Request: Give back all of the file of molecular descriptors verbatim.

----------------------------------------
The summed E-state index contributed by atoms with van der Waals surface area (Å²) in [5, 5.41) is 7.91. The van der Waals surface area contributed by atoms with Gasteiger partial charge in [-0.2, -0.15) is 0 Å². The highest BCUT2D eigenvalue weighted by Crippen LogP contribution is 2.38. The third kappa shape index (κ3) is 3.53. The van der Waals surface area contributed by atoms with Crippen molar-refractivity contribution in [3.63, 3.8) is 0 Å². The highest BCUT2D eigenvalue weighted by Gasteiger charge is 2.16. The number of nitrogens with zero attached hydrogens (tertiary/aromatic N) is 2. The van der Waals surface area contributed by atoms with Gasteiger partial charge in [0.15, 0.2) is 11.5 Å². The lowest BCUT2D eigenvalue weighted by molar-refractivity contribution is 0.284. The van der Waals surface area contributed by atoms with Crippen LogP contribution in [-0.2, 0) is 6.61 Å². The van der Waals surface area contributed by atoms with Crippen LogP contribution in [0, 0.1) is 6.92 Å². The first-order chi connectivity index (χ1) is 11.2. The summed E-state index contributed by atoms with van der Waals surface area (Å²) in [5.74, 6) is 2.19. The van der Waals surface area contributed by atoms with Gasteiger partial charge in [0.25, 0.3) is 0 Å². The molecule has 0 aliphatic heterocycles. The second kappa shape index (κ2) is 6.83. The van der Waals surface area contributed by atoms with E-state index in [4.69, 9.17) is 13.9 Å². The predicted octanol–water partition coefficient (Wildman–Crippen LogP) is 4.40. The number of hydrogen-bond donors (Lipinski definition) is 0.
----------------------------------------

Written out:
The summed E-state index contributed by atoms with van der Waals surface area (Å²) in [5, 5.41) is 7.91. The van der Waals surface area contributed by atoms with Gasteiger partial charge in [-0.2, -0.15) is 0 Å². The highest BCUT2D eigenvalue weighted by Crippen LogP contribution is 2.38. The third kappa shape index (κ3) is 3.53. The van der Waals surface area contributed by atoms with Crippen molar-refractivity contribution in [3.63, 3.8) is 0 Å². The highest BCUT2D eigenvalue weighted by Gasteiger charge is 2.16. The number of nitrogens with zero attached hydrogens (tertiary/aromatic N) is 2. The van der Waals surface area contributed by atoms with Gasteiger partial charge in [0.15, 0.2) is 11.5 Å². The lowest BCUT2D eigenvalue weighted by molar-refractivity contribution is 0.284. The van der Waals surface area contributed by atoms with Crippen LogP contribution in [-0.2, 0) is 6.61 Å². The van der Waals surface area contributed by atoms with Crippen LogP contribution in [0, 0.1) is 6.92 Å². The first-order chi connectivity index (χ1) is 11.2. The summed E-state index contributed by atoms with van der Waals surface area (Å²) in [5.74, 6) is 2.19. The van der Waals surface area contributed by atoms with Gasteiger partial charge in [0.25, 0.3) is 0 Å². The molecule has 0 aliphatic heterocycles. The second kappa shape index (κ2) is 6.83. The van der Waals surface area contributed by atoms with E-state index in [4.69, 9.17) is 13.9 Å². The predicted octanol–water partition coefficient (Wildman–Crippen LogP) is 4.40. The number of hydrogen-bond donors (Lipinski definition) is 0.